Imaging technology of tiny coffin demonstrates the value ancient Egyptians “placed on life even in the first weeks of its inception”

By Dave Andrusko

The arms of the foetus were crossed over its chest, indicating the importance placed on this burial. Photograph: the Fitzwilliam Museum, Cambridge

The arms of the foetus were crossed over its chest, indicating the importance placed on this burial. Photograph: the Fitzwilliam Museum, Cambridge

Back in mid-2014, I wrote a well-received post which was titled, “The hearts of the ancients were not hardened to the deaths of children and preborn, what about us?

The crux of the story was “It is sometimes claimed that because there were so many deaths of young children, as well as miscarriages, in the ancient world, that the ancients became ‘hardened’ to such tragedies,” said Egypt Centre curator Carolyn Graves-Brown.

But a CT scan of an ancient Egyptian artifact “showed a little red faced mummy wrapped in bandages, which looked like a small child wearing a yellow and blue striped wig,” according to Jonathan Symcox, writing for the Mirror, a British publication.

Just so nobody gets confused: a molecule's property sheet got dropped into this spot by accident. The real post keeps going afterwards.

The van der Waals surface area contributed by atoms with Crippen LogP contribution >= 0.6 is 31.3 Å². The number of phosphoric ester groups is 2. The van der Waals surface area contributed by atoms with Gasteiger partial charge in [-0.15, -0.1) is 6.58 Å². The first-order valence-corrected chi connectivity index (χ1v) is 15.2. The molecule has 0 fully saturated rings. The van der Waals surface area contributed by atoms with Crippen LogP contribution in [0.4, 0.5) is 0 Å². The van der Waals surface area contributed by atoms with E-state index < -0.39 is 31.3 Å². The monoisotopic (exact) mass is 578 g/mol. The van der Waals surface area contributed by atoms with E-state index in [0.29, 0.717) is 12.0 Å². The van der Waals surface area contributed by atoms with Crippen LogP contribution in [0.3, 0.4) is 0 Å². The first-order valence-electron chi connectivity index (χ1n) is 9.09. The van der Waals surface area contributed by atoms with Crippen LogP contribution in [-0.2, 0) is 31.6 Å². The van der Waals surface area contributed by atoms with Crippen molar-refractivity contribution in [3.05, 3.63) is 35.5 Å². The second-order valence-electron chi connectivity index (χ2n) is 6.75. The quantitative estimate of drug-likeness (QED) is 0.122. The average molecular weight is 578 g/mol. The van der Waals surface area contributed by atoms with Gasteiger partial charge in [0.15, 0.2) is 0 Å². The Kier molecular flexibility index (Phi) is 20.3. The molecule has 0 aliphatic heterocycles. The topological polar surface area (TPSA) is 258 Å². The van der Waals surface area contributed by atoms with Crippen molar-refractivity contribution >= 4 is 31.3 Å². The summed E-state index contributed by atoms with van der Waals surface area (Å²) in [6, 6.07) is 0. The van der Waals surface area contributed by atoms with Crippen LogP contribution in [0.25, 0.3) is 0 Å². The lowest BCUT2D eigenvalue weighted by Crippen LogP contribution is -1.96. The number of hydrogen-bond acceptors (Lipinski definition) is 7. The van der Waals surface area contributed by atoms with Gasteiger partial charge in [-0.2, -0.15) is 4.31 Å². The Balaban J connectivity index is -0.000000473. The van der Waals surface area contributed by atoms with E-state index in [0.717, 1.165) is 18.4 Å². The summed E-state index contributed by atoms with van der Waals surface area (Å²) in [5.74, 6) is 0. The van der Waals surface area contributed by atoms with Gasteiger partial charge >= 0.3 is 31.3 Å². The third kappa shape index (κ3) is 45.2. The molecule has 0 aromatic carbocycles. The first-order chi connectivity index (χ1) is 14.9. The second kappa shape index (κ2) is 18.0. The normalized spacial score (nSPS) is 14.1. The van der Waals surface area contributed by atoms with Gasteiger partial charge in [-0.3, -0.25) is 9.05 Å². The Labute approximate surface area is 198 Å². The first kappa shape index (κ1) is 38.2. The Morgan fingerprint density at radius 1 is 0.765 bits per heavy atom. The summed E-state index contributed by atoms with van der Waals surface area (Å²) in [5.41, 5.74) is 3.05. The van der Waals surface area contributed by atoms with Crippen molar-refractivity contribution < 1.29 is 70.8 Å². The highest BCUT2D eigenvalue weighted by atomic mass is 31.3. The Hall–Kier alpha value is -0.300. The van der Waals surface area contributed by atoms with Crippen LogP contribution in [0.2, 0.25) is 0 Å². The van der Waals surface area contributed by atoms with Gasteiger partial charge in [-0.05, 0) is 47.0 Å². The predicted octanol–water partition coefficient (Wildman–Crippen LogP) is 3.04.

“However, it is clear from the fact that foetuses and infants were buried with care, that such losses were not treated casually,” Graves-Brown said. “ We can imagine that the probable foetus within W1013 represents someone’s terrible loss; an occasion of great grief and public mourning.”

Which brings us to a recent “aha” moment at The Fitzwilliam Museum in Cambridge, England. Thanks once again to modern imaging technology [computed tomography], researchers looked inside a tiny wooden coffin and saw a baby, no more 18 weeks gestation, that had been embalmed and buried. (They speculate there had been a miscarriage.)

According to the Fitzwilliam Museum press release

From the micro CT scan it is noticeable that the foetus has its arms crossed over its chest. This, coupled with the intricacy of the tiny coffin and its decoration, are clear indications of the importance and time given to this burial in Egyptian society.

Julie Dawson, Head of Conservation at the Fitzwilliam Museum, elaborated:

Using noninvasive modern technology to investigate this extraordinary archaeological find has provided us with striking evidence of how an unborn child might be viewed in ancient Egyptian society. The care taken in the preparation of this burial clearly demonstrates the value placed on life even in the first weeks of its inception.

A story posted at AOL explained the background:

The coffin was buried at Giza and likely dates between 664-525 BC.

It was excavated in 1907 and has been at the Fitzwilliam Museum since.